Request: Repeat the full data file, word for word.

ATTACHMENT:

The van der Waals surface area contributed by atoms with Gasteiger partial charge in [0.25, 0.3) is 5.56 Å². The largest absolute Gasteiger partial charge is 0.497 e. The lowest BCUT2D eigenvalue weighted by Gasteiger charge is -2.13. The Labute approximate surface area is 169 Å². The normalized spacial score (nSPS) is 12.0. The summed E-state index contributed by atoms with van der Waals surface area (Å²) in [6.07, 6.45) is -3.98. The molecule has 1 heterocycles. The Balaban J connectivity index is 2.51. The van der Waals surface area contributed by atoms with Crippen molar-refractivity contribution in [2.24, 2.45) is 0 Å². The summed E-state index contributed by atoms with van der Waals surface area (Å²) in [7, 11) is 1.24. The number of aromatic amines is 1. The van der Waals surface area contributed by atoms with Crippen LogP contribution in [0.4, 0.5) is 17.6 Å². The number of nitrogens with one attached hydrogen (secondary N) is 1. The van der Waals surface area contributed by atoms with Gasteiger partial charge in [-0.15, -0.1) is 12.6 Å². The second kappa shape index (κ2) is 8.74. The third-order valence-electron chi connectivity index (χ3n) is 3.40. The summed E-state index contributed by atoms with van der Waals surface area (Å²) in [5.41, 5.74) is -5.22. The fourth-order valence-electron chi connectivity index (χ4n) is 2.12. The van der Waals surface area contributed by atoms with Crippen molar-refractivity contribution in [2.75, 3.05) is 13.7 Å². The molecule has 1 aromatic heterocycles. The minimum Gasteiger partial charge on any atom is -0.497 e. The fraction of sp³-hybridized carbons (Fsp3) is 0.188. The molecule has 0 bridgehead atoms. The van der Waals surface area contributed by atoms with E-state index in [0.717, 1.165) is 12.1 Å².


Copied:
The van der Waals surface area contributed by atoms with Gasteiger partial charge in [0.25, 0.3) is 5.56 Å². The largest absolute Gasteiger partial charge is 0.497 e. The lowest BCUT2D eigenvalue weighted by Gasteiger charge is -2.13. The Labute approximate surface area is 169 Å². The normalized spacial score (nSPS) is 12.0. The summed E-state index contributed by atoms with van der Waals surface area (Å²) in [6.07, 6.45) is -3.98. The molecule has 1 heterocycles. The Balaban J connectivity index is 2.51. The van der Waals surface area contributed by atoms with Crippen molar-refractivity contribution in [2.24, 2.45) is 0 Å². The summed E-state index contributed by atoms with van der Waals surface area (Å²) in [7, 11) is 1.24. The number of aromatic amines is 1. The van der Waals surface area contributed by atoms with Crippen LogP contribution in [0.4, 0.5) is 17.6 Å². The number of nitrogens with one attached hydrogen (secondary N) is 1. The van der Waals surface area contributed by atoms with Gasteiger partial charge in [-0.15, -0.1) is 12.6 Å². The second kappa shape index (κ2) is 8.74. The third-order valence-electron chi connectivity index (χ3n) is 3.40. The summed E-state index contributed by atoms with van der Waals surface area (Å²) in [5.41, 5.74) is -5.22. The fourth-order valence-electron chi connectivity index (χ4n) is 2.12. The van der Waals surface area contributed by atoms with Crippen molar-refractivity contribution in [2.75, 3.05) is 13.7 Å². The molecule has 1 aromatic heterocycles. The minimum Gasteiger partial charge on any atom is -0.497 e. The fraction of sp³-hybridized carbons (Fsp3) is 0.188. The molecule has 0 bridgehead atoms. The van der Waals surface area contributed by atoms with E-state index in [0.717, 1.165) is 12.1 Å².